Getting more, for less.

That’s the general pitch of those advocating for a city of east Cobb, and some county commissioners aren’t buying it.

One advocate of cityhood called east Cobb the county’s “golden goose.”

“There’s so much money sloshing around that there’s a tax cut to be had,” said Bill Green, a retired financial analyst who studied the proposal on behalf of the organization pushing it forward.

The boundaries as originally proposed were the northern portion of Cobb County District 2, starting above the Wildwood office park, Cumberland CID, and excluding any portion of incorporated Marietta. But the Committee for Cityhood in East Cobb shared a new map Monday that included the Pope and Lassiter high schools’ attendance zones. According to advocate David Birdwell, that could include as many as 115,000 people, making the proposed east Cobb city the seventh-largest city in the state.

While the proposed city would be in his district, east Cobb Commissioner Bob Ott would not comment for this story except to say, “It’s my belief that people should make their decision on what they learn going to town halls and other meetings, not what commissioners think.”

Commissioner Lisa Cupid said, “I think it’s best at this point to reserve judgement until I learn more.”

Yet Chairman Mike Boyce and Commissioners JoAnn Birrell of north Cobb and Keli Gambrill of west Cobb don’t believe it’s possible for a new city to provide better services with lower taxes.

“I don’t know how they can say that,” Birrell said. “I don’t think that’s accurate.”

Boyce and Gambrill both point to the fact that residents of the county’s other six cities pay a city millage rate on top of their county millage.

“What is it that these proponents of east Cobb know that these six mayors and these six governments that have experience in running a government don’t know?” Boyce asked.

Gambrill said the push for cityhood there goes against the spirit of the bill that made the whole thing possible.

“Back when House Bill 489 came about for the creation of cities, the cities were supposed to be able to provide services that the unincorporated portions of the county could not,” Gambrill said. “The way Cobb is now, the unincorporated (portions) provide more services in some respects than the cities do.”

As an example, Gambrill cited the fact that the county has a bomb squad it can deploy to any of the county’s cities in the event there is a suspicious package that needs investigating — something none of the cities in Cobb have.

Advocates also say cityhood would put zoning decisions in the hands of a city council that will be more representative of the area’s population and more likely to stave off developer’s attempts to build up.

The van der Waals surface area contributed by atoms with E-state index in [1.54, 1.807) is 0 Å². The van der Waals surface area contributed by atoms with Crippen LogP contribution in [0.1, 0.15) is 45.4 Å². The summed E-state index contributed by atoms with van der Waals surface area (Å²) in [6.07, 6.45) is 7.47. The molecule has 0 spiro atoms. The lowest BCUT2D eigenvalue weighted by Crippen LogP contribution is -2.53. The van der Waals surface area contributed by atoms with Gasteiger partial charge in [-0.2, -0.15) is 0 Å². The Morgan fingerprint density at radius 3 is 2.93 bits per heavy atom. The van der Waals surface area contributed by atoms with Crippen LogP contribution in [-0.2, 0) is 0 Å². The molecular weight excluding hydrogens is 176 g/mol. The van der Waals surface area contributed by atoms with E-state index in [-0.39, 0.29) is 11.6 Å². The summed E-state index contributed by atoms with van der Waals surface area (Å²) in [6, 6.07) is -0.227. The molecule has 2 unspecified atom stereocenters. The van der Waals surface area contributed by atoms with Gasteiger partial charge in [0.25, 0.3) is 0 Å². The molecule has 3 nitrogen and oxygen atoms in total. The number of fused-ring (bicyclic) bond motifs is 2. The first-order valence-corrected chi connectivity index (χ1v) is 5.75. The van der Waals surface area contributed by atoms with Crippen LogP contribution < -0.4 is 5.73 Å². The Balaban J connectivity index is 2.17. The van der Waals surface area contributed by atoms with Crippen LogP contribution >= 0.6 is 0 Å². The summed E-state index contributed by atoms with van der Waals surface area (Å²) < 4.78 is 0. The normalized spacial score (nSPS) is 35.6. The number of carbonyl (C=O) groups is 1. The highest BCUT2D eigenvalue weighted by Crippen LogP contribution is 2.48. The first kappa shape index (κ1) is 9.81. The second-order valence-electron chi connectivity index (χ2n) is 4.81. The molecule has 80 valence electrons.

But Gambrill said that, too, is unlikely.

“If you look at it, our cities are usually more intensely developed than the unincorporated areas,” she said. “It’s also a way for the cities to raise revenue when they’re confined with a small area.”

She acknowledged that Cobb returns to the cities some of the money their residents pay in property taxes for duplication of services, such as police. But if cities got all of that money back, they wouldn’t need an additional millage to function, Gambrill said.

“While I heard that the city of east Cobb is essentially considering rewriting the intergovernmental agreement that exchanged the funds for the duplication of services, I just don’t see how its going to be where they don’t have to have their own millage of some sort,” she added.

In order for cityhood to move forward, both chambers of the General Assembly will have to approve a bill establishing the referendum. State Rep. Matt Dollar, R-east Cobb, sponsored such a bill in April.

At the earliest, voters could decide the matter in the general primary on May 19, 2020, with the approval of cityhood triggering a vote to fill municipal offices in that year’s November general election.

Despite their disagreement, Gambrill said, opponents and advocates of cityhood do have one thing in common: “We all live here for the same reason, which is we enjoy Cobb County.”

Recommended for you

(0) comments

Welcome to the discussion.

Keep it Clean. Please avoid obscene, vulgar, lewd, racist or sexually-oriented language.
PLEASE TURN OFF YOUR CAPS LOCK.
Don't Threaten. Threats of harming another person will not be tolerated.
Be Truthful. Don't knowingly lie about anyone or anything.
Be Nice. No racism, sexism or any sort of -ism that is degrading to another person.
Be Proactive. Use the 'Report' link on each comment to let us know of abusive posts.
Share with Us. We'd love to hear eyewitness accounts, the history behind an article.